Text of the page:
The parents who tortured and starved 12 of their 13 kids in California will now face 25 years to life in prison as part of a deal with the prosecution.
David Allen Turpin and Louise Anna Turpin, the reportedly “good Christian family” who held their children captive with chains and padlocks until one of them escaped and called 911, were arrested last year after their kids were found living in deplorable conditions. Now, the “parents” have accepted a plea deal that guarantees they spend at least 25 years in prison.
The two appeared in court on Friday and each pleaded guilty to 14 counts in connection to the abuse case — including torture, false imprisonment, adult dependent abuse and child endangerment.
Louise Turpin, 49, shed tears as she pleaded guilty while her husband, 56, was more stoic.
They accepted a plea deal, meaning they will not have to go to trial. Their children will not have to testify.
While a plea deal may seem like a light punishment given what could have happened in a trial, spending the next two decades, at least, in prison could take up most (if not all) of the rest of their lives. More importantly, the deal means their children won’t have to go through the pressure of a trial and reliving the worst moments of their lives.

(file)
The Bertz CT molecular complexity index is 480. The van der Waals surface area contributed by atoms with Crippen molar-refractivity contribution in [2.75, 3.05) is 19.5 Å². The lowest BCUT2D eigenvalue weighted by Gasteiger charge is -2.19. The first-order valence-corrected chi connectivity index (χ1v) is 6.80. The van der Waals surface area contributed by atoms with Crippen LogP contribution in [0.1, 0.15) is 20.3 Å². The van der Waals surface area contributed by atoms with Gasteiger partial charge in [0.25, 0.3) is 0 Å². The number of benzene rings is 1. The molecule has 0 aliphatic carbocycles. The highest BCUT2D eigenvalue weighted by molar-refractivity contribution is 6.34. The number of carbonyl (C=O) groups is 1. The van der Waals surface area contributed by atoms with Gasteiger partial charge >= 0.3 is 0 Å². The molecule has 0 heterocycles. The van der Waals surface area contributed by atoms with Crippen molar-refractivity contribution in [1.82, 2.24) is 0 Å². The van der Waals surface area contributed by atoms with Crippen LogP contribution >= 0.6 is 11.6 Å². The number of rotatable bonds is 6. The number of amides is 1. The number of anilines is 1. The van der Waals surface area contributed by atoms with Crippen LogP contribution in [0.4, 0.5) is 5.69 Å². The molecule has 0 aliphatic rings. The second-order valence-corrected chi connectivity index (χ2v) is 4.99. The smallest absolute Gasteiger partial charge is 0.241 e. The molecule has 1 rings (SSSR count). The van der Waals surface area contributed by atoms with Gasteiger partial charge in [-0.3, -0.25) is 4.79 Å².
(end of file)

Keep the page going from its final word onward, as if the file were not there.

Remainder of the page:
According to the parents of David Turpin, their son had more than a dozen children because God commanded the couple to do so. The children were taught via “very strict homeschooling” and they were routinely told to memorize long passages from the Bible. That alone isn’t necessarily a problem, but it shows you the disconnect between their professed faith and their actual actions.
Riverside County District Attorney Michael Hestrin called the case the worst child abuse he’s ever seen.
Hestrin said he met with the children prior to Friday’s developments. He said the children were uniformly pleased that they won’t have to testify.
“I met with all the victims prior to today, all of them including the 3-year-old, and I was very taken by them, by their optimism, by their hope for the future, for their future. They have a zest for life and huge smiles and I was, I am optimistic for them,” Hestrin said.
Optimism is all we can hope for, given that this kind of trauma won’t disappear entirely. At least if these two are out of the picture, the children have a chance of growing up without abusive parents getting in their way. They deserve so much better than the cards they’ve been dealt up to this point.